5 Ways to Grow Your Leadership, Your Business & Yourself
“All too often, people get promoted into leadership positions because they were very good at their job,” said Sproule. “Suddenly they find themselves in a role that requires an entirely different set of skills than their old job required.”
Sproule is a life and leadership coach, with a long professional history of helping to develop teams and leaders. After she first experienced coaching for herself, she found herself marveling that such a job existed—and wondering how she could transition to working in the coaching space.
In 2021 Sproule went through training, and started Burning Point Coaching and Consulting. Today she works with individuals, teams and businesses that are committed to their own growth and development. She has found her passion.
If you are new to leadership—or are realizing that leadership is harder than you thought—here are some things you need to know.
CLARIFY YOUR PRIORITIES
Most people have the capacity to really prioritize two or three things. The question, then, is what will these be for you? Which areas of focus will make the most difference over the course of six months to a year and will move you toward your goal?
- INTENTIONALLY PUT YOUR PRIORITIES INTO YOUR CALENDAR.
If innovation is one of your priorities, for example, schedule time for brainstorming about a chosen topic in each team meeting or practice starting each meeting with, “What’s something new that you tried this month?”
- CREATE “CONTAINERS” IN YOUR CALENDAR FOR THINGS THAT HAVE TO BE DONE, BUT AREN’T PRIORITIES.
For example, you might set aside Friday afternoon for processing expense reports. Then, any time an expense report crosses your desk, you can put it in the Friday-afternoon folder and not think about it until then.
DEVELOP YOUR PEOPLE
Leadership is essentially about motivating and developing people. Sometimes leaders get stuck on the numbers and results—you have to remember that people are the most important thing. Also, if you are a numbers person, remember that it is much cheaper to retain a good employee than it is to hire a new one. position. Cultivating positive relationships with your work team is crucial.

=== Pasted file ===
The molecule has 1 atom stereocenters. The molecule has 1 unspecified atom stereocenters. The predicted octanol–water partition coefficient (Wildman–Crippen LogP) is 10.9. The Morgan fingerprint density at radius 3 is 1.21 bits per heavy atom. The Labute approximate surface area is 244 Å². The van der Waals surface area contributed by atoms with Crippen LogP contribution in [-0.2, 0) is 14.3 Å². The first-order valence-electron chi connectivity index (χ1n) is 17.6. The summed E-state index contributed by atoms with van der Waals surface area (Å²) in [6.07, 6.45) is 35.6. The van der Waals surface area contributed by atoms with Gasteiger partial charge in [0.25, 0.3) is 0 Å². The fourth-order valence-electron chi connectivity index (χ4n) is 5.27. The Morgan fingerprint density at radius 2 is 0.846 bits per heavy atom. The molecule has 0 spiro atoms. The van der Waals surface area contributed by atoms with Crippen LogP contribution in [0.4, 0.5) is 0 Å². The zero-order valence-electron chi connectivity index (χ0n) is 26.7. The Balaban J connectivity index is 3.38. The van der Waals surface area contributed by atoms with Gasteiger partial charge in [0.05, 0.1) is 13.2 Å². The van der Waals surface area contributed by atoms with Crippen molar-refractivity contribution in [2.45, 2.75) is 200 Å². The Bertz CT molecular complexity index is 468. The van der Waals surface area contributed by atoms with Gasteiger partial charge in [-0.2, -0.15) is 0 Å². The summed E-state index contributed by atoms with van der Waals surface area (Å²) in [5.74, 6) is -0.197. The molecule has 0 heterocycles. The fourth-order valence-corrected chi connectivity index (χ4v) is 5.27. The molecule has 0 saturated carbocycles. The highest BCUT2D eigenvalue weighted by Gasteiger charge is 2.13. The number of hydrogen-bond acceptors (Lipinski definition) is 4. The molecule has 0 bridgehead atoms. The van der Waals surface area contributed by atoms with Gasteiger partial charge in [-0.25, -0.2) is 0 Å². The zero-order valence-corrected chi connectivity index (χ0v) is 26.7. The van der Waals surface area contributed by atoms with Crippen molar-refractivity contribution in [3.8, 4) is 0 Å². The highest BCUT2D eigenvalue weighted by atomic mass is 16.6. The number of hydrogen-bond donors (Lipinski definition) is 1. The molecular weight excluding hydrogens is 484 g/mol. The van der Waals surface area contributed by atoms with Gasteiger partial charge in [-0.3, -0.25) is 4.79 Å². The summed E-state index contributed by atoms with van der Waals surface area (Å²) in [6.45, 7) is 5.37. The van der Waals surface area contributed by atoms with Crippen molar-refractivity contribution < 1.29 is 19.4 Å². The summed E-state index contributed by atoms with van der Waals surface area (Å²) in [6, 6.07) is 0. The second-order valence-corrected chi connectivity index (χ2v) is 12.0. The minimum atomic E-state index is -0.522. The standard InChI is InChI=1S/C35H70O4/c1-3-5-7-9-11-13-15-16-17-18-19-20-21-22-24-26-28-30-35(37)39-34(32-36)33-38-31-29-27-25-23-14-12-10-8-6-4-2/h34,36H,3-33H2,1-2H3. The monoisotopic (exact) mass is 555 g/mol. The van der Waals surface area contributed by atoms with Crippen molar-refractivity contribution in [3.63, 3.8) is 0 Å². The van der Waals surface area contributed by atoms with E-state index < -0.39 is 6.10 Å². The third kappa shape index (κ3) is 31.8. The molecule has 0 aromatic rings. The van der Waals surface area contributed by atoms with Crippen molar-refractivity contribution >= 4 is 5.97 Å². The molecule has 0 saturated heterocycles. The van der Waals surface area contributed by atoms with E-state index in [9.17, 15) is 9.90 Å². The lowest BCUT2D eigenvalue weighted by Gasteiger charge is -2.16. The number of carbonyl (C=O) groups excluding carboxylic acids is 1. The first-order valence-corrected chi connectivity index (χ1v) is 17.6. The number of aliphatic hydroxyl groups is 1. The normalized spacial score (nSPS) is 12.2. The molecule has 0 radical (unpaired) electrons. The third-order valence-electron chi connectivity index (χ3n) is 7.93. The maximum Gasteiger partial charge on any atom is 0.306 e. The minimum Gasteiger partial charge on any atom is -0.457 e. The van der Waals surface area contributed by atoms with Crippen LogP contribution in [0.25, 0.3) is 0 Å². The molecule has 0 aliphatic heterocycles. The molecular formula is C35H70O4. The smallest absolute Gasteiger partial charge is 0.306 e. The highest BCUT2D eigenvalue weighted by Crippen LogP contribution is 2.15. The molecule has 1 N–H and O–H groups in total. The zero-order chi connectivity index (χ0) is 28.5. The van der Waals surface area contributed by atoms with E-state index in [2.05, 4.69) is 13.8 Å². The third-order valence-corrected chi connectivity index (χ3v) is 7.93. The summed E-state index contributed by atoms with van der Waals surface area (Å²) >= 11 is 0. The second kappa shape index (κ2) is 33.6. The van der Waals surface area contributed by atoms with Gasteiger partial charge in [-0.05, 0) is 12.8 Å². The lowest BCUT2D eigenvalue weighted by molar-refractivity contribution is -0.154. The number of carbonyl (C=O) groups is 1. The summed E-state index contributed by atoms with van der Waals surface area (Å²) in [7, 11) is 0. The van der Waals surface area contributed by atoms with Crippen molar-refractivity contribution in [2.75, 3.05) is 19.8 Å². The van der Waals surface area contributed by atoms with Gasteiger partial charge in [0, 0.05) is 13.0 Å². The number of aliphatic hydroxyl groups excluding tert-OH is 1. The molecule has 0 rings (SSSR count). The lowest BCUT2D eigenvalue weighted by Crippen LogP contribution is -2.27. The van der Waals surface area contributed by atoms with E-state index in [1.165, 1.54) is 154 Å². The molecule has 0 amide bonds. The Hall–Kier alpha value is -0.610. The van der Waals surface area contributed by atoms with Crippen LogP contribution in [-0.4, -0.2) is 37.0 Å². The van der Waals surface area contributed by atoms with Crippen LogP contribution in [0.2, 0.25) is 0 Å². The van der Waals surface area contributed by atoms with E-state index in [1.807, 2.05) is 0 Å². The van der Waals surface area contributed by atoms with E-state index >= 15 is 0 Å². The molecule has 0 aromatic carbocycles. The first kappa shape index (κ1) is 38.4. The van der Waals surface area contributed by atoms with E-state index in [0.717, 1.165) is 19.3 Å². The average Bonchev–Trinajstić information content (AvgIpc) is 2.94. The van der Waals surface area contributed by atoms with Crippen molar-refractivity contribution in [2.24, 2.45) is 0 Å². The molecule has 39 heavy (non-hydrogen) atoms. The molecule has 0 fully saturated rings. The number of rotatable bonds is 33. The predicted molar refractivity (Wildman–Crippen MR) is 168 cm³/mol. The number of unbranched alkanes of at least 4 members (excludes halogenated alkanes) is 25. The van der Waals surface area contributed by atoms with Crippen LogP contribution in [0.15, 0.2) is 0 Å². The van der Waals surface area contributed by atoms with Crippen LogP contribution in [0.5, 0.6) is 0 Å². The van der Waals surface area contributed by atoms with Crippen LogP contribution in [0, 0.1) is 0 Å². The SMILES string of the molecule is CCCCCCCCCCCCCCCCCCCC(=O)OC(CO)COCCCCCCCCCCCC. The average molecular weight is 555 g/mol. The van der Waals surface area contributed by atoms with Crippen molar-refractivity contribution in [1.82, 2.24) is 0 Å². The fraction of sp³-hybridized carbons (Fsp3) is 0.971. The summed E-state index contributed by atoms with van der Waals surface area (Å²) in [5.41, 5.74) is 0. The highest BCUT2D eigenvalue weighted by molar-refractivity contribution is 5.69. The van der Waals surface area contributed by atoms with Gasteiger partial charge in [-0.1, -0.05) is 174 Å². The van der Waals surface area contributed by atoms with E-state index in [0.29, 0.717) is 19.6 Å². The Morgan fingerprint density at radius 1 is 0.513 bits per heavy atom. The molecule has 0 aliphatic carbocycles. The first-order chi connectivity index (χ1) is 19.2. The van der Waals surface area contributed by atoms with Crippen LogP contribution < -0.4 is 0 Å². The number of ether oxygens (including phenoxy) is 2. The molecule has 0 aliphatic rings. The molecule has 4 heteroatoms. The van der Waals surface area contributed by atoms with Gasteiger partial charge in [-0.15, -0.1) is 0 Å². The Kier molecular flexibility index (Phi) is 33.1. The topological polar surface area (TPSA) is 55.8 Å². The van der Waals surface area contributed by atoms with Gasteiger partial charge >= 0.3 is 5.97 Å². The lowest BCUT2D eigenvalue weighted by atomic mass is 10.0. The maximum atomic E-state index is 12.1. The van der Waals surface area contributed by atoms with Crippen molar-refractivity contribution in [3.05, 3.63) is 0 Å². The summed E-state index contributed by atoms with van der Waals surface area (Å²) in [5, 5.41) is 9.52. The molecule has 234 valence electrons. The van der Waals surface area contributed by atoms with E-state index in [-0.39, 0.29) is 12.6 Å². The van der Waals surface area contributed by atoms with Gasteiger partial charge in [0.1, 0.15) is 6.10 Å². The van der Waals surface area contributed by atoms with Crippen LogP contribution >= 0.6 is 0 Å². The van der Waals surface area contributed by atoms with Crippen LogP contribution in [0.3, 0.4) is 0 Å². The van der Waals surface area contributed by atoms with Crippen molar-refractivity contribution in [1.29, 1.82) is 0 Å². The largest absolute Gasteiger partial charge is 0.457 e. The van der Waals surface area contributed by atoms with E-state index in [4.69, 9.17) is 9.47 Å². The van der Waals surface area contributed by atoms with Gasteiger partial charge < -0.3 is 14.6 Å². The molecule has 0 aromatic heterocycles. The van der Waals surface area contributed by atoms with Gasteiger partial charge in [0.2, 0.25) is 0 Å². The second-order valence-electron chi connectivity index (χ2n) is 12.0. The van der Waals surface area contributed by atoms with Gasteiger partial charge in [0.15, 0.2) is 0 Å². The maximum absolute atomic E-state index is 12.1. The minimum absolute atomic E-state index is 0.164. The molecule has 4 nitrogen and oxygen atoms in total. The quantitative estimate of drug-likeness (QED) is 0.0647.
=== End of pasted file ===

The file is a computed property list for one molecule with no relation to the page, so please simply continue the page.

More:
- MEET INDIVIDUALLY WITH PEOPLE ON A REGULAR BASIS, AT LEAST TWICE A MONTH.
Use that time to get to know them and build them up—this time is not for performance reviews. Try to make this a meeting that you both enjoy.
- WHEN YOU’RE MEETING, LEARN ABOUT YOUR PEOPLE.
Identify their key strengths and what motivates them.
- GIVE REGULAR ENCOURAGEMENT AND PRAISE.
Focus on the positive in a genuine way.
- REGULARLY ASK, “WHAT DO YOU NEED TO BE MORE EFFECTIVE HERE?”
Listen and take them seriously—do whatever you can to give them what they need.
BUILD YOUR TEAM
A strong, cohesive, adaptable team can do anything. However, building a good team takes time and attention, so make it one of your priorities.
- SCHEDULE REGULAR TIME TOGETHER AND GIVE THOSE YOUR BEST ENERGY.
Your meetings should be engaging and inspiring. People should want to be there.
- COMMUNICATE CLEAR PRIORITIES WITH YOUR TEAM.
Make sure they know what’s expected and how that will be measured, and then stop micromanaging.
- BUILD TRUST BY HAVING SHARED VALUES THAT EVERYONE UNDERSTANDS AND LIVES BY.
Address conflict or violations of those values directly and quickly—this is how your team learns how to operate together, and that they can trust you.
DO YOUR OWN INNER WORK
“Power doesn’t solve problems, it amplifies them,” said Sproule. “When you step into leadership, the things you struggle with right now will get bigger and have more serious consequences.”
Whatever it is—anger, anxiety, procrastination—as you move into positions of leadership your entire team will be impacted by your own personal patterns. On the flip side, growing personally will be helpful in all your work relationships and processes.
- Take the time to work with a professional to increase your self-awareness and learn healthy strategies.
- Learn how to identify your triggers and how to handle uncomfortable emotions so they don’t overwhelm you.
- Work on your character, integrity, and attitude. Skills can be taught, but those things have to be in you.